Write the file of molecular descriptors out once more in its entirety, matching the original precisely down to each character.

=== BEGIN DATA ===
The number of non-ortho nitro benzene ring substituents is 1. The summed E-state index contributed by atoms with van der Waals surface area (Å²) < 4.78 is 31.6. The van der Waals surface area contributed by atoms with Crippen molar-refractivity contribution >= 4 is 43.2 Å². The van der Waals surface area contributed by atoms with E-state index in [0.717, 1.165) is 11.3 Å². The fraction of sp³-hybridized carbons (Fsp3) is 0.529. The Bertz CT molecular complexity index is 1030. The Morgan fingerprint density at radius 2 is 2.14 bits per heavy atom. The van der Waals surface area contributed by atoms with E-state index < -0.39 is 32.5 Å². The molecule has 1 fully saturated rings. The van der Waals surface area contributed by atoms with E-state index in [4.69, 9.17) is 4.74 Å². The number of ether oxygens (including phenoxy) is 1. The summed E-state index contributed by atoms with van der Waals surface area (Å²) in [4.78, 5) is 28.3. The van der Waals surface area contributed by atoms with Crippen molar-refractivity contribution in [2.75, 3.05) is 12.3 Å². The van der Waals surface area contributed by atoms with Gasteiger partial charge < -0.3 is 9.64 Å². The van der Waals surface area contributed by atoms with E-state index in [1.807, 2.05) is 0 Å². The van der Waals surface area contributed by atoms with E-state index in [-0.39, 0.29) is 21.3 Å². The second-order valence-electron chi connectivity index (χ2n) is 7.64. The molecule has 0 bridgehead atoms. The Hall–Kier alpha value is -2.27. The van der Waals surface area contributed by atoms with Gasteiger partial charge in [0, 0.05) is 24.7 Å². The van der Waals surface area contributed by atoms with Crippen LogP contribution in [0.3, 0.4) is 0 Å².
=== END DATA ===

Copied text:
The number of non-ortho nitro benzene ring substituents is 1. The summed E-state index contributed by atoms with van der Waals surface area (Å²) < 4.78 is 31.6. The van der Waals surface area contributed by atoms with Crippen molar-refractivity contribution >= 4 is 43.2 Å². The van der Waals surface area contributed by atoms with E-state index in [0.717, 1.165) is 11.3 Å². The fraction of sp³-hybridized carbons (Fsp3) is 0.529. The Bertz CT molecular complexity index is 1030. The Morgan fingerprint density at radius 2 is 2.14 bits per heavy atom. The van der Waals surface area contributed by atoms with E-state index < -0.39 is 32.5 Å². The molecule has 1 fully saturated rings. The van der Waals surface area contributed by atoms with E-state index in [4.69, 9.17) is 4.74 Å². The number of ether oxygens (including phenoxy) is 1. The summed E-state index contributed by atoms with van der Waals surface area (Å²) in [4.78, 5) is 28.3. The van der Waals surface area contributed by atoms with Crippen molar-refractivity contribution in [2.75, 3.05) is 12.3 Å². The van der Waals surface area contributed by atoms with Gasteiger partial charge < -0.3 is 9.64 Å². The van der Waals surface area contributed by atoms with E-state index in [1.807, 2.05) is 0 Å². The van der Waals surface area contributed by atoms with E-state index in [-0.39, 0.29) is 21.3 Å². The second-order valence-electron chi connectivity index (χ2n) is 7.64. The molecule has 0 bridgehead atoms. The Hall–Kier alpha value is -2.27. The van der Waals surface area contributed by atoms with Gasteiger partial charge in [0, 0.05) is 24.7 Å². The van der Waals surface area contributed by atoms with Crippen LogP contribution in [0.3, 0.4) is 0 Å².